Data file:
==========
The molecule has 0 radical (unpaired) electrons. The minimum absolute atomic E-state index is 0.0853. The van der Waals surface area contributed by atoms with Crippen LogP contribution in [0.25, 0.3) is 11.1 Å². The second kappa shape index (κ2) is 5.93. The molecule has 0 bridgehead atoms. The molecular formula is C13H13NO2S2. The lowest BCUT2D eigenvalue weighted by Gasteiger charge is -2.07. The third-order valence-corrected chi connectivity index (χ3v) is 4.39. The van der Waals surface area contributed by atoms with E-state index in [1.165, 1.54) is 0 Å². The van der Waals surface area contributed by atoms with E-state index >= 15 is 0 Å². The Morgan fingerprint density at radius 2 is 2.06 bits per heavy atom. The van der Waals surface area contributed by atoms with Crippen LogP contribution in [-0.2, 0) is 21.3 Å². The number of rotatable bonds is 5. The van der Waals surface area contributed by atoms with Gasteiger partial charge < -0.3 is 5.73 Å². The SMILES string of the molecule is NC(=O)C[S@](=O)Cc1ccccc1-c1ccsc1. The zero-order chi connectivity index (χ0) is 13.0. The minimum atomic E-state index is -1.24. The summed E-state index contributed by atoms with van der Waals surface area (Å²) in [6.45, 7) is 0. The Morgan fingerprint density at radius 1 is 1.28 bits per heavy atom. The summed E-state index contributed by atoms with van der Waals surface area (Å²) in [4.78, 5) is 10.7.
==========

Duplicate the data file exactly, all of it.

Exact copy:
The molecule has 0 radical (unpaired) electrons. The minimum absolute atomic E-state index is 0.0853. The van der Waals surface area contributed by atoms with Crippen LogP contribution in [0.25, 0.3) is 11.1 Å². The second kappa shape index (κ2) is 5.93. The molecule has 0 bridgehead atoms. The molecular formula is C13H13NO2S2. The lowest BCUT2D eigenvalue weighted by Gasteiger charge is -2.07. The third-order valence-corrected chi connectivity index (χ3v) is 4.39. The van der Waals surface area contributed by atoms with E-state index in [1.165, 1.54) is 0 Å². The van der Waals surface area contributed by atoms with E-state index >= 15 is 0 Å². The Morgan fingerprint density at radius 2 is 2.06 bits per heavy atom. The van der Waals surface area contributed by atoms with Crippen LogP contribution in [-0.2, 0) is 21.3 Å². The number of rotatable bonds is 5. The van der Waals surface area contributed by atoms with Gasteiger partial charge < -0.3 is 5.73 Å². The SMILES string of the molecule is NC(=O)C[S@](=O)Cc1ccccc1-c1ccsc1. The zero-order chi connectivity index (χ0) is 13.0. The minimum atomic E-state index is -1.24. The summed E-state index contributed by atoms with van der Waals surface area (Å²) in [6.45, 7) is 0. The Morgan fingerprint density at radius 1 is 1.28 bits per heavy atom. The summed E-state index contributed by atoms with van der Waals surface area (Å²) in [4.78, 5) is 10.7.